It’s time to light the candles – it’s almost Halloween. With its long tradition of chasing away the darkness before All Saints Day, candles have always had a part to play in this spookiest of celebrations. Here are our favourite Halloween candle facts and superstitions.

Candles keep the spirits out (or not)

Mythology is a bit conflicted on this one. In the Celtic countries, a candle placed in the window would warn off the evil spirits and keep them away from your door. However in other parts of Europe, a candle in the window guides lost souls to the Summerlands. If the flame suddenly blows out, the consensus seems to be that a spirit has arrived (or there’s a draught). If the flame starts to burn a different colour (usually said to be blue), that could also be a sign that a being has crossed over from another realm…The window candle is often contained inside a scary, carved pumpkin.

Candles in Pumpkins

Those of us who grew up in the seventies and earlier will remember having a turnip or swede lantern, laboriously hacked at by our parents (those things were harder than reinforced concrete), complete with a stumpy household candle. Apparently, a solid root vegetable is more traditional than the iconic pumpkin, which was introduced by the American settlers simply because it was easier to carve. We have to admit – plastic LED tea lights are a much easier option than real flames inside a pumpkin/swede/melon. If you want a real flame, we recommend buying extra-long matches to avoid burned fingers.

Apples and candles at Halloween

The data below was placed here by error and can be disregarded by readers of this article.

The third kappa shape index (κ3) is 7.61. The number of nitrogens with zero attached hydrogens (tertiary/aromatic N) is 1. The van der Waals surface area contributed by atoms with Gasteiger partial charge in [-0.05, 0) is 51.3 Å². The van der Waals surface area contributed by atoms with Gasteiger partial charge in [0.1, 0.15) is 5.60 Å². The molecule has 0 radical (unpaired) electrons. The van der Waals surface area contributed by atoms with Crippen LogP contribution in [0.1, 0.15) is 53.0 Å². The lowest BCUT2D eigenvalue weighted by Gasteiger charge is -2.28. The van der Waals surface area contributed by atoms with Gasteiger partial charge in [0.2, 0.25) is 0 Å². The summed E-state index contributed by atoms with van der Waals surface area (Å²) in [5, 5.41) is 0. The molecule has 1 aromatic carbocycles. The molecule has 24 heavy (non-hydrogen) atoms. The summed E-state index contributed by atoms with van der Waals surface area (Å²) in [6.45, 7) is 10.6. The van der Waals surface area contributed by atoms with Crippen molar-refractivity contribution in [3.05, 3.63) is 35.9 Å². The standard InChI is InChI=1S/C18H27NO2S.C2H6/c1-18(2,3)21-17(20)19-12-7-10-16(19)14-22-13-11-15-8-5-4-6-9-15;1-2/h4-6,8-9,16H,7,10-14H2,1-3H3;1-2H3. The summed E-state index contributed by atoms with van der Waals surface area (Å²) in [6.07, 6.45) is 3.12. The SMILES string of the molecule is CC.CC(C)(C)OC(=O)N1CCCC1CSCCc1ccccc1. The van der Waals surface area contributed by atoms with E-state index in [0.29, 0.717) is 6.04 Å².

Another Halloween-themed fruit is the apple, long associated with love and fertility in myths and legends. Want to know who you’ll marry? Look into a mirror on Halloween, while holding a candle in one hand and eating an apple with the other. The face of your future husband will appear in the reflection. Or the face of your actual husband, who is wondering why you’re eating an apple in a gloomy bathroom.

Fortune-telling candles

If you gaze at a candle at Halloween, they say you’ll be able to tell the future. To foretell the future using a candle, light a slim, white taper candle in a draught-free space (so if it goes out, there’s definitely a ghost). Ask the candle yes or no questions. If the wax runs to the right, the answer is yes, if it runs to the left, it’s a no. Both sides? The candle’s not sure.

Halloween candles for luck

Burn an orange candle all night at Halloween, and you’ll have good luck for the coming year. We’re not sure if this is orange-fruit or orange-colour; however we definitely recommend trying our Spiced Orange candle! And at the risk of nixing our luck for 2021, you should never, ever leave a candle burning unattended overnight (does an orange-scented reed diffuser count?).

How to make a safe, upcycled Halloween lantern

An empty Dexter & Mason candle jar makes a great Halloween lantern, that’s safe for kids to play with. Clean, wash and dry the glass jar (take a look at our earlier blog post for tips). Paint the jar with PVA, then smooth on flat sheets of orange tissue paper. Cut out spooky shapes from black card (this could be a simple pumpkin face, a black cat or a witch on a broomstick, depending on your crafty confidence) and stick those on top of the tissue paper. Pop an LED tea light inside, and there you go! Super-safe Halloween lantern.

The best Halloween candles from Dexter & Mason

Our glass jars aren’t designed to go inside pumpkins, but they can provide a reassuring glow of hope and comfort on this spookiest of nights. Wise women used to burn bay leaves to ward off evil, so we’d recommend our Blackberry & Bay candle, or perhaps the spiritually cleansing scent of lavender. Have a peaceful night…